Kore, a messaging app that utilizes bots to organize tasks from various sources (including email, text messages, and other task management systems) needed a complete rebrand before the launch of its new, improved product in March 2016. The scope of the project extended the new rebrand to all major touchpoints, including a new website, the redesigned app, business cards, letterhead, social media outlets, and brand collateral (in-office mural, t-shirts, and mugs). The objective was to raise brand awareness and increase costumer base.
The team set a timeline to complete the website redesign in 6 weeks, every page parceled out into weekly design sprints. We worked systematically through each page of the website, sketching first, collaborating with the copywriter and developers, making illustrations and compiling final designs in Adobe Illustrator.
We worked with Fuzzco to create a good base for our rebrand. Kore incorporates many different services and features, so we wanted to have a system that would show ethereal connections with simple abstract illustrative patterns.
We were designing for two groups of consumers: Business & Enterprise and Individuals and Small Teams. We wanted to educate both groups on the features of our messaging system and bots platform. Bots would allow the user to carry out different tasks from within Kore. Replying to a thread in Gmail, composing a tweet, making a new task in Asana– all could be done by these bots in Kore. The messaging system was researched to be more secure than Slack, could support varieties of media, from videos, images, and complex files to map locations and shared contact info. It was easy to search and organized into different spaces and rooms. A user could program a message to be sent out at a certain time, set it to expire within minutes of opening, or even restrict viewing access to a certain geographical location. These were nice bells and whistles, but we wanted to show the ease and clarity of using Kore to communicate with teams both large and small and the ability to accomplish tasks cross-platforms with the bots hosted.
Some pages/app features required more icons that followed the illustrative style of Kore's brand. I enjoyed the new challenge of illustrating these, displayed on the Administrative page:
Amidst the excitement of helping with the new site, I ensured that the new brand was being implemented across all social media platforms, press images, and anywhere the old branding was shown. We ordered new business cards, letterhead and envelopes, and t-shirts to commemorate the launch. I designed a few mural options, which our team voted on and we hired a professional muralist to paint it in the main entrance to our office.
Everyone was really hyped for launch day. There were a few bugs being worked out on the product side of things, but the design team had the satisfaction of doing our best and coming away with some work that we were proud of. Throughout the entire process, we came to a united front on the style of what all representation should be: clear, simple, with a few undistracting elements when needed for further clarity. The brand is not busy, overzealous, or too wordy. The design team felt good about working to simplify all aspects of a complex product, despite attempts to over-explain or sound too sales-y. We kept the end-user in mind, distilling ideas down to quick and understandable points, thinking of the most useful cases to the user.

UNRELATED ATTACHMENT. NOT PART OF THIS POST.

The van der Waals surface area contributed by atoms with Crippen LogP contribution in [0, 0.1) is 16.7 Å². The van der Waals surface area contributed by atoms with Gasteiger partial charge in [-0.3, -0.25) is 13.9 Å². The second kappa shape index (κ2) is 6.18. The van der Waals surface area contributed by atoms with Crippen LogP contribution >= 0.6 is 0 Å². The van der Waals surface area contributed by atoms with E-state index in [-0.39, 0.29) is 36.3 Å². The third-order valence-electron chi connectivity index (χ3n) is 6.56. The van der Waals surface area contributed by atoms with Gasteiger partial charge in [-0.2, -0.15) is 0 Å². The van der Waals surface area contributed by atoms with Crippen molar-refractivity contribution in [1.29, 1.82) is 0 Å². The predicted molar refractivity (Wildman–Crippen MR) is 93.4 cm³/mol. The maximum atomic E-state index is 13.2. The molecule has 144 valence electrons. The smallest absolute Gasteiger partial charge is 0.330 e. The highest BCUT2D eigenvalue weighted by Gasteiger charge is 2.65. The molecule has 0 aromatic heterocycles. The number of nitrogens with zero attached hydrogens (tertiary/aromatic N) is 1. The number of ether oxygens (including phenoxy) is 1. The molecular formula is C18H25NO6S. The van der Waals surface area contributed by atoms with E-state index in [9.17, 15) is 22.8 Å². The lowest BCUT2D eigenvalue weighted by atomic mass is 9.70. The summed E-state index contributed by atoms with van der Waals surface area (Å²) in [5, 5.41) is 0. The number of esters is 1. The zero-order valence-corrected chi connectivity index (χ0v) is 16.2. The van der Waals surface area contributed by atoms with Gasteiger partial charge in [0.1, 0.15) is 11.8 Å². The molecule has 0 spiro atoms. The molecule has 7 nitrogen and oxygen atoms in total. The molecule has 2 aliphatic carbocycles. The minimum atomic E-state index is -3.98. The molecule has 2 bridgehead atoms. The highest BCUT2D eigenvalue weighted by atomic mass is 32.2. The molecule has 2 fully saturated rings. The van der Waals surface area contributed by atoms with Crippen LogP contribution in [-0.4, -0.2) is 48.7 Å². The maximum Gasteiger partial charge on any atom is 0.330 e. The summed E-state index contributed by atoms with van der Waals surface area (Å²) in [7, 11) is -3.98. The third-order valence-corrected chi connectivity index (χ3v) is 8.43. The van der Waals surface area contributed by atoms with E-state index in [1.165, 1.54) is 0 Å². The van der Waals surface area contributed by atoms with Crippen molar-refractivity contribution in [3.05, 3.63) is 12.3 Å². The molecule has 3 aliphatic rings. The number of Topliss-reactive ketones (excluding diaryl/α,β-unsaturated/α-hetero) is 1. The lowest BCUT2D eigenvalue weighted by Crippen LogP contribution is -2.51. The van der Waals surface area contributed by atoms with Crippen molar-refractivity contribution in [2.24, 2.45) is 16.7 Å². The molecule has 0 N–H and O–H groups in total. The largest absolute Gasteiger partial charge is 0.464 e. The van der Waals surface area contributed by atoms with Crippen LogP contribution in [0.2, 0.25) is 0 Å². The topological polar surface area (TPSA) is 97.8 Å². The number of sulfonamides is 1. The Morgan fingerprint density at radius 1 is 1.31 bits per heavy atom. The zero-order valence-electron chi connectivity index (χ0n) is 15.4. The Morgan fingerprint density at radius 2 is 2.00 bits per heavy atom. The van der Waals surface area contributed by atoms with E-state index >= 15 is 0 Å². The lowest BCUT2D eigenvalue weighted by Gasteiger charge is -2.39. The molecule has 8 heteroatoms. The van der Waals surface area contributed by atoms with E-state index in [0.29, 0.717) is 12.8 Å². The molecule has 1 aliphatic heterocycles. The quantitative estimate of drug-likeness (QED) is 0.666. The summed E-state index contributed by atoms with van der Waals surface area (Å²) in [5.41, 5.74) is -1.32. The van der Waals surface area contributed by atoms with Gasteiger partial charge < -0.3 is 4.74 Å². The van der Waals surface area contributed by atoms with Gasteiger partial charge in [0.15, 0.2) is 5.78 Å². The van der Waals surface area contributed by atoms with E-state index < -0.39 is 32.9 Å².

I learned a lot from this project, though it quickly took a downhill turn. This is the part where I'm going to be very honest. We were hired to redefine a brand that had many problems, which was challenging, exciting, and exactly the kind of project I felt great working on. Before the rebrand, the interface was clunky and crowded with too many extra options, the look was outdated. The majority of the team headquartered in Orlando had been stuck doing and thinking in a certain business way, and procedures and designs were rarely challenged to move forward or take a different approach.
I had the opportunity to work with some really talented, intelligent designers, and I probably learned more on this project about challenging opinions of people higher up in the company to work for a better design overall. I came away with something I am proud of.
However, the app did not get funding, and we were laid off less than a month after launch. The CEO had a reputation for making quick decisions, and was not one to keep the same methods if a plan did not show immediate success. The marketing and sales team had a challenge to sell a product that kept breaking every week when the outsourced engineers would push a new deploy, fixing any bugs that were made by fixing previous bugs.
I learned that it truly takes a team working hard in the right direction. If the product needs more work or keeps breaking, it's probably not a great time to hire dozens of sales employees to push a broken app. Designers can make a product easy to use and clean up navigations, but this is no good if the product itself is not functioning properly. You can put lipstick on a pig, but it's still going to be a pig. The product itself needs to reflect a great experience for the design to work in tandem. This can be accomplished if there is clear communication of goals and a team working together to solve for problems using their skill sets. A product needs to be challenged and companies questioned on their mission and operations– if the brand is strong, the solution will align with the integral mission and hold up to criticism.
Art Director: Nathan Burazer
UX Designer: Kyson Dana
Muralist: Lindsey Millikan